Search for missing Malaysia Airlines Flight MH370 resumes in remote southern Indian Ocean

Mar 21 2014, 09:28 IST
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A Royal Australian Air Force Flight engineer keeps watch for any debris as he flies over the Southern Indian Ocean during the search for missing Malaysian Airlines flight MH370. (Reuters) A Royal Australian Air Force Flight engineer keeps watch for any debris as he flies over the Southern Indian Ocean during the search for missing Malaysian Airlines flight MH370. (Reuters)
SummaryNo certainty whether objects found by Australian satellites are from MH370 but best lead yet.

metres (79 feet) long.

"Clearly, there's a lot of resources being put into that particular area. It's broadly consistent with the flight plans that were talked about ever since the satellites and their work has been added to the information bank," Truss told ABC radio.

"That work will continue, trying to get more pictures, stronger resolution so that we can be more confident about where the items are, how far they have moved and therefore what efforts should be put into the search effort."

DIRE WEATHER

Strong winds, cloud and rain had made searching on Thursday difficult, said Kevin Short, an air vice marshal in New Zealand's Defence Forces, which sent a P-3K2 Orion to search the area.

"The crew never found any object of significance," he told Radio New Zealand. "Visibility wasn't very good, which makes it harder to search the surface of the water," he said.

A nearby desolate group of French-administered sub-Antarctic islands including St. Paul and Amsterdam and Kerguelen had been asked to look for debris, but none had been spotted, said Sebastien Mourot, chief of staff for the French prefect of La Reunion.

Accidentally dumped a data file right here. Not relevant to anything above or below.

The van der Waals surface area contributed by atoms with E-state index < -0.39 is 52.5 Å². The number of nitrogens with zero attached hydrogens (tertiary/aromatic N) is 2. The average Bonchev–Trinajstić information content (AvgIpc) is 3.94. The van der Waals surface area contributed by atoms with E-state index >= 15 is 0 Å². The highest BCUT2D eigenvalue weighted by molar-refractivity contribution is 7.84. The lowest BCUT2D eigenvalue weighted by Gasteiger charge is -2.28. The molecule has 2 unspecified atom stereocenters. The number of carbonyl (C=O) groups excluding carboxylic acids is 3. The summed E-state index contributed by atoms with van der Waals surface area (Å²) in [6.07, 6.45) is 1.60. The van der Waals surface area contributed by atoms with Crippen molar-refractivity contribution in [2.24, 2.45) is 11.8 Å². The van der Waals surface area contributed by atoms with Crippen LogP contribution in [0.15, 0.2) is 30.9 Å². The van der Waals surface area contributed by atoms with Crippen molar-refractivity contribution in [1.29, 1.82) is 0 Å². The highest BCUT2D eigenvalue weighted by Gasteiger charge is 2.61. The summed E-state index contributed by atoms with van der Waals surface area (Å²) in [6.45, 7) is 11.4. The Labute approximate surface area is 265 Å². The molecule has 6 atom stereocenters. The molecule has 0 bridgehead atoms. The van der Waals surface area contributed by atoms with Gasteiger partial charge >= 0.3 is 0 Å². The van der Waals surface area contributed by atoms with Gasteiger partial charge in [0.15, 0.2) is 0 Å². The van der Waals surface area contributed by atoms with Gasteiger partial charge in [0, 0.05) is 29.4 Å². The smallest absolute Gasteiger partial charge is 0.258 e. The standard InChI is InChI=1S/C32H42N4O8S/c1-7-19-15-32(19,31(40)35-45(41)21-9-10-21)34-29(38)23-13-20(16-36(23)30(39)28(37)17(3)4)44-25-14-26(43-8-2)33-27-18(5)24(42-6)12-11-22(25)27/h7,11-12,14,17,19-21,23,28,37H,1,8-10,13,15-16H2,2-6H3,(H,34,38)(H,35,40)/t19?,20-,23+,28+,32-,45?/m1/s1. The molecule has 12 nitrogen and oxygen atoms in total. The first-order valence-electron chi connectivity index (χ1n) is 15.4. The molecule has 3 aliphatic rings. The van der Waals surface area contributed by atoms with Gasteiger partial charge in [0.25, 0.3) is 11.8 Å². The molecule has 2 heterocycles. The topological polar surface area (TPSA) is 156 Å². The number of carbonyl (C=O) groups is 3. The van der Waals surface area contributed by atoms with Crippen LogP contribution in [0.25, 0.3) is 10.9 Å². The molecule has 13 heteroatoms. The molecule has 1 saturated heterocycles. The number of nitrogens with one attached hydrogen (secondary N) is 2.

There have been many false leads and no confirmed wreckage found from Flight MH370 since it vanished off Malaysia's east coast, less than an hour after taking off.

There has also been criticism of the search operation and investigation, as more than two dozen countries scramble to overcome logistical and diplomatic hurdles to solve the mystery.

Investigators piecing together patchy data from military radar and satellites believe that, minutes after its identifying transponder was switched off as it crossed the Gulf of Thailand, the plane turned sharply west, re-crossing the Malay Peninsula and following an established route towards India.

What happened next is unclear, but faint electronic "pings" picked up by one commercial satellite suggest the aircraft flew on for at least six hours.

A source with direct knowledge of the situation said that information gleaned from the pings had been passed to investigators within a few days, but it took Malaysia more than a week to narrow the search area to two large arcs - one reaching south to near where the potential debris was spotted, and a second crossing to the north into China and central Asia.

The four-day delay in identifying satellite images that may show debris was due to the vast amount of data that needed to be analysed by various agencies, Australian authorities and the U.S. company that collected

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